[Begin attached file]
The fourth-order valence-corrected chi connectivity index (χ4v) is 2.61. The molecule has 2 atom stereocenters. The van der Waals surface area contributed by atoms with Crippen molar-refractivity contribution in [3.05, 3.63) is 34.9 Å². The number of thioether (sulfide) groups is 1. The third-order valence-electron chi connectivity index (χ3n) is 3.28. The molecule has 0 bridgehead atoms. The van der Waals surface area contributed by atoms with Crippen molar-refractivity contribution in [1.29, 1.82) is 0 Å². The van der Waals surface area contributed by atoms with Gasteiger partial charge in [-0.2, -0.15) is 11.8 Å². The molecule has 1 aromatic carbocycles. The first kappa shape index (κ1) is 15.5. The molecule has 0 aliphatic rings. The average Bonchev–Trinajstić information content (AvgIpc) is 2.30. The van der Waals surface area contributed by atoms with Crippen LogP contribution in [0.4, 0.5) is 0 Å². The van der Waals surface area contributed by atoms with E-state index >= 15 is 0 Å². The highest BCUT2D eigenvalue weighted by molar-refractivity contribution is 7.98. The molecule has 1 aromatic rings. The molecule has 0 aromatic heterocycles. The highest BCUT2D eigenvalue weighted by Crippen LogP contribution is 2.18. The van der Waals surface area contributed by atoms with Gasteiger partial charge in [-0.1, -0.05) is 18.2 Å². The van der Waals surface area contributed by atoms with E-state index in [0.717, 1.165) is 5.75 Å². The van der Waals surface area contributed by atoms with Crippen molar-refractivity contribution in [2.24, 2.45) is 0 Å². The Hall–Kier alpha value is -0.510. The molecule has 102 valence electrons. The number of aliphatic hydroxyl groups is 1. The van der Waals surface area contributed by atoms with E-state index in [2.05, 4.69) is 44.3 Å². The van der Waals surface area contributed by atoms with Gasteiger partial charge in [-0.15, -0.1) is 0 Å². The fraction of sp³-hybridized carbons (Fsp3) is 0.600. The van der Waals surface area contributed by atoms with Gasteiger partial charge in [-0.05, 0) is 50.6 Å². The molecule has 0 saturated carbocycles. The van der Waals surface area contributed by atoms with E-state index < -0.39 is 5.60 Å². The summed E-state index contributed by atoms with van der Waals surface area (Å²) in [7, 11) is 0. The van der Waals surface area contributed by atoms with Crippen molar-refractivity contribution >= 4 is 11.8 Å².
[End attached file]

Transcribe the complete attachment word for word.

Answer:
The fourth-order valence-corrected chi connectivity index (χ4v) is 2.61. The molecule has 2 atom stereocenters. The van der Waals surface area contributed by atoms with Crippen molar-refractivity contribution in [3.05, 3.63) is 34.9 Å². The number of thioether (sulfide) groups is 1. The third-order valence-electron chi connectivity index (χ3n) is 3.28. The molecule has 0 bridgehead atoms. The van der Waals surface area contributed by atoms with Crippen molar-refractivity contribution in [1.29, 1.82) is 0 Å². The van der Waals surface area contributed by atoms with Gasteiger partial charge in [-0.2, -0.15) is 11.8 Å². The molecule has 1 aromatic carbocycles. The first kappa shape index (κ1) is 15.5. The molecule has 0 aliphatic rings. The average Bonchev–Trinajstić information content (AvgIpc) is 2.30. The van der Waals surface area contributed by atoms with Crippen LogP contribution in [0.4, 0.5) is 0 Å². The van der Waals surface area contributed by atoms with E-state index >= 15 is 0 Å². The highest BCUT2D eigenvalue weighted by molar-refractivity contribution is 7.98. The molecule has 1 aromatic rings. The molecule has 0 aromatic heterocycles. The highest BCUT2D eigenvalue weighted by Crippen LogP contribution is 2.18. The van der Waals surface area contributed by atoms with Gasteiger partial charge in [-0.1, -0.05) is 18.2 Å². The van der Waals surface area contributed by atoms with E-state index in [0.717, 1.165) is 5.75 Å². The van der Waals surface area contributed by atoms with Crippen molar-refractivity contribution in [2.24, 2.45) is 0 Å². The Hall–Kier alpha value is -0.510. The molecule has 102 valence electrons. The number of aliphatic hydroxyl groups is 1. The van der Waals surface area contributed by atoms with E-state index in [2.05, 4.69) is 44.3 Å². The van der Waals surface area contributed by atoms with Gasteiger partial charge in [-0.15, -0.1) is 0 Å². The fraction of sp³-hybridized carbons (Fsp3) is 0.600. The van der Waals surface area contributed by atoms with Gasteiger partial charge in [-0.05, 0) is 50.6 Å². The molecule has 0 saturated carbocycles. The van der Waals surface area contributed by atoms with E-state index < -0.39 is 5.60 Å². The summed E-state index contributed by atoms with van der Waals surface area (Å²) in [7, 11) is 0. The van der Waals surface area contributed by atoms with Crippen molar-refractivity contribution >= 4 is 11.8 Å².